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Proposed Sutton Place rezoning would stymie affordable housing: city

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City Planning Commission’s early verdict on the rezoning is not promising

The former design for the sutton place tower
Rendering by Foster+Partners via Bauhouse Group

Earlier this week, Midtown East residents officially submitted a rezoning proposal to the City Planning Commission to limit the height of buildings around the planned 700-foot tower at 3 Sutton Place.

While the Planning Commission will officially certify the application in the next two weeks, the early news does not appear to bode well for the group leading the rezoning charge, The East River 50s Alliance.

Politico reports (h/t The Real Deal) that the Planning Commission isn’t exactly on board with this proposal. The Alliance submitted a revised proposal after the Planning Commission criticized the first iteration for ignoring the affordable housing needs of the community, and for proposing height restrictions that were incongruous with the existing buildings in the proposed area, according to Politico.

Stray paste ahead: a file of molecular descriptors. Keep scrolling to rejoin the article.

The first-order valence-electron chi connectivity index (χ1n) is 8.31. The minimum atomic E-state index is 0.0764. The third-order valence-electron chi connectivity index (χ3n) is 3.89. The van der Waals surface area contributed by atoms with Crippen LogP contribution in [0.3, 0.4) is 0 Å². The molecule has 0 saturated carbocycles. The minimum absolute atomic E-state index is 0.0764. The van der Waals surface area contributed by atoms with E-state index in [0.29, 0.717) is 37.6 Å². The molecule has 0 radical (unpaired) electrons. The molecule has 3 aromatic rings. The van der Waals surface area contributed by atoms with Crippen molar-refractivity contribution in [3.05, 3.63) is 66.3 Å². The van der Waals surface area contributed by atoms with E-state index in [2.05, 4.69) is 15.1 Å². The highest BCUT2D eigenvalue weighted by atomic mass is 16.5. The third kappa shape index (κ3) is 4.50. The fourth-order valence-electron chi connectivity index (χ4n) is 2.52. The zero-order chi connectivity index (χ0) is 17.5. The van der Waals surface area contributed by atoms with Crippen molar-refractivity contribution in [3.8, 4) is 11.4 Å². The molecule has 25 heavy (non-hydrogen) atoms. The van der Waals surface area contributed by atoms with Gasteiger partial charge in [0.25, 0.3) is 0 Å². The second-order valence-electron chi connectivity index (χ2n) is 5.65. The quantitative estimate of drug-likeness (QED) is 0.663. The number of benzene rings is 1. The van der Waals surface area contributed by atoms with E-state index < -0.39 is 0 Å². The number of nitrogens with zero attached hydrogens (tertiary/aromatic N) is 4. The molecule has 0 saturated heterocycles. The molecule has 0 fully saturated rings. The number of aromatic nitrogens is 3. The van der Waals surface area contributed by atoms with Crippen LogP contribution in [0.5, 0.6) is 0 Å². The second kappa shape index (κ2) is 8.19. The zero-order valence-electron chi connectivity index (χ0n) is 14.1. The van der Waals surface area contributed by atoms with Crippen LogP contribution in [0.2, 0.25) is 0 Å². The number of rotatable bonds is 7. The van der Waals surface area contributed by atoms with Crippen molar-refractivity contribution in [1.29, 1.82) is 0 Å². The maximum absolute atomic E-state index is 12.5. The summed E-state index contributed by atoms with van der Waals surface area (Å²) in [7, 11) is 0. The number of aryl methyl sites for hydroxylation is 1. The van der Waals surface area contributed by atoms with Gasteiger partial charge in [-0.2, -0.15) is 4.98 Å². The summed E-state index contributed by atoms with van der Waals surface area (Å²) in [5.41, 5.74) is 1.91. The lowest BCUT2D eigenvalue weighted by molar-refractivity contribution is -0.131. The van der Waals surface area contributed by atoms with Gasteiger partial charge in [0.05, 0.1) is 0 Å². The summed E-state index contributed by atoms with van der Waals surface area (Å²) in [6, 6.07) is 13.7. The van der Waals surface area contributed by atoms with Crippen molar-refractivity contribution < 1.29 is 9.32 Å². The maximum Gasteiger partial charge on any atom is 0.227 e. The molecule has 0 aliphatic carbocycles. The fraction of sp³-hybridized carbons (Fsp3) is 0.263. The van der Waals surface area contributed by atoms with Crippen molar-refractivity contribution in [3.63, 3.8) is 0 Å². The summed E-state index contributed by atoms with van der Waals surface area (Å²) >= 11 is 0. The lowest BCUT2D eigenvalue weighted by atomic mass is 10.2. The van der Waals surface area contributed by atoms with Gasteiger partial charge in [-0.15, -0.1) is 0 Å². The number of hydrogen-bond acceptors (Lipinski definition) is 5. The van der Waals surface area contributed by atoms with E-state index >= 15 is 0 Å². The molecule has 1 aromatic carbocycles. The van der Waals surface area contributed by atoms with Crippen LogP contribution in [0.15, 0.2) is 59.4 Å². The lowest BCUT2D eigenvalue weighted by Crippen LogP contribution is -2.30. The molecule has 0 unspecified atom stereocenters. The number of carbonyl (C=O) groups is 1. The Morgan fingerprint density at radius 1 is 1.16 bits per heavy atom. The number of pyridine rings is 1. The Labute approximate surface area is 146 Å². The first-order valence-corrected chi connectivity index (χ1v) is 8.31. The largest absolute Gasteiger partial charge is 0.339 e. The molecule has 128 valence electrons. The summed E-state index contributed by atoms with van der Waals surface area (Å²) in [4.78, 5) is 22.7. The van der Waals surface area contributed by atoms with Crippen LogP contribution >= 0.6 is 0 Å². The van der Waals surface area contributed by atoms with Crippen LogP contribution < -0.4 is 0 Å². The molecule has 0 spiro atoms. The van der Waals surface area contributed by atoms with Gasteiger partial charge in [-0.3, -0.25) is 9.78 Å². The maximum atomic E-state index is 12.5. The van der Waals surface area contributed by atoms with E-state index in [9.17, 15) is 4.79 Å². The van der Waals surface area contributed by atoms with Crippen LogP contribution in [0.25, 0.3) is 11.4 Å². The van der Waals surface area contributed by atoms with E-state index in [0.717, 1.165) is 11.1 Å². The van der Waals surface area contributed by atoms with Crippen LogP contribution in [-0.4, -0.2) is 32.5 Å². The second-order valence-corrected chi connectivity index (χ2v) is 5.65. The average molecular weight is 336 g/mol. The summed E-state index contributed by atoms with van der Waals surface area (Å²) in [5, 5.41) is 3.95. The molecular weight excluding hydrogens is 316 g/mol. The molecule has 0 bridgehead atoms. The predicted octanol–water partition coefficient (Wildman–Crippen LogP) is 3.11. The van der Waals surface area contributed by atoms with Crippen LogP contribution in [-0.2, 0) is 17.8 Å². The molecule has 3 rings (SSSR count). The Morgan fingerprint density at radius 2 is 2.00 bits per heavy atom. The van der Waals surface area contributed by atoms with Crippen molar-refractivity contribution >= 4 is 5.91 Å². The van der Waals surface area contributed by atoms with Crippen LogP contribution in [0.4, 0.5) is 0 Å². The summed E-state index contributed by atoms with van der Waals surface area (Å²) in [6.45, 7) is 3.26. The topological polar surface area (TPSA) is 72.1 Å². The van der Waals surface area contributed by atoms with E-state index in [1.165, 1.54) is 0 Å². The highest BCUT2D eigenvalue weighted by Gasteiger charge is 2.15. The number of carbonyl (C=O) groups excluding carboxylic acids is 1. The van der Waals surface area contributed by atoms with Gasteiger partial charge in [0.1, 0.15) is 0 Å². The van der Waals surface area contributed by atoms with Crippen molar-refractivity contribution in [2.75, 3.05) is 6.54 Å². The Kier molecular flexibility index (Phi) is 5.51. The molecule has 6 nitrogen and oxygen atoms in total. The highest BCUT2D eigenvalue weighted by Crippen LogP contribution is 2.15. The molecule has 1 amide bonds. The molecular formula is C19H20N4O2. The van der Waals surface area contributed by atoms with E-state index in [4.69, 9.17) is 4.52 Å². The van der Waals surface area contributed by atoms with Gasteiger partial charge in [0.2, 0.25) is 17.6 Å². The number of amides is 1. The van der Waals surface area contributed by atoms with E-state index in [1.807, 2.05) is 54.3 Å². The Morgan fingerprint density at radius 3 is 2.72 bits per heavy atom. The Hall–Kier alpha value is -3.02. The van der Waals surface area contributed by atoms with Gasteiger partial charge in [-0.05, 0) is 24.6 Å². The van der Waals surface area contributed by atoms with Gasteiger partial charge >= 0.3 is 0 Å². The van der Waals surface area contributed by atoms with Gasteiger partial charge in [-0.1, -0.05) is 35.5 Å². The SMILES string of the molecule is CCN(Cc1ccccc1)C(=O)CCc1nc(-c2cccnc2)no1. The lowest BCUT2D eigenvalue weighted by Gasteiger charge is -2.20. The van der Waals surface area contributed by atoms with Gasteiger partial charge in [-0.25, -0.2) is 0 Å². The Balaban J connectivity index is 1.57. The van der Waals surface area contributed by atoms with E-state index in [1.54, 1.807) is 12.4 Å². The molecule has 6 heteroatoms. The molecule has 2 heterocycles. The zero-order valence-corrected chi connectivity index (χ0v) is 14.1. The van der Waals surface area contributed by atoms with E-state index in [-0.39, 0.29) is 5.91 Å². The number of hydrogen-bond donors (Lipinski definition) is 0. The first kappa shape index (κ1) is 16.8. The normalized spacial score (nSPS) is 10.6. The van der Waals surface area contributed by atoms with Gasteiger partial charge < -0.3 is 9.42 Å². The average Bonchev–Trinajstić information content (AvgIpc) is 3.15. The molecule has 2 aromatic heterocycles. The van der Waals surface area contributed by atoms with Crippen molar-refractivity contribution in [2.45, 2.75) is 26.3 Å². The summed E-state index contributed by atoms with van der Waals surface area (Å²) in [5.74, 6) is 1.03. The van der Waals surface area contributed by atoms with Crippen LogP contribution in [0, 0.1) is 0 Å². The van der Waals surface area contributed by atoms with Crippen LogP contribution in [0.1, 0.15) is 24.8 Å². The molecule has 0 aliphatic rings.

The East River 50s Alliance’s proposal concerns an area bounded by First Avenue and Sutton Place and East 51 and 59th Streets. Their proposal calls to limit the height on buildings to between 210 to 260 feet, and to ensure that at least 20 percent of a new residential building’s apartments are affordable.

The group also asked to limit any commercial development in the area unless it is an establishment dedicated to “community uses” like a medical office or a daycare center. Their proposal has received the backing of several elected officials including Manhattan Borough President Gale Brewer.

Gamma Real Estate, the firm developing the Thomas Juul-Hansen-designed skyscraper on the site, told Politico that the folks arguing against their development are actually residents of one of the neighborhood’s high rises, and want to protect their views.

While the rezoning application particularly targets the building at 3 Sutton Place, the Alliance is using it as a broader tool to control development in their neighborhood.

"This is a new attempt to broaden a zoning text amendment process to do things outside (the typical land use process), and we think it's a worrisome phenomenon," John Banks, the president of the Real Estate Board of New York, told Politico.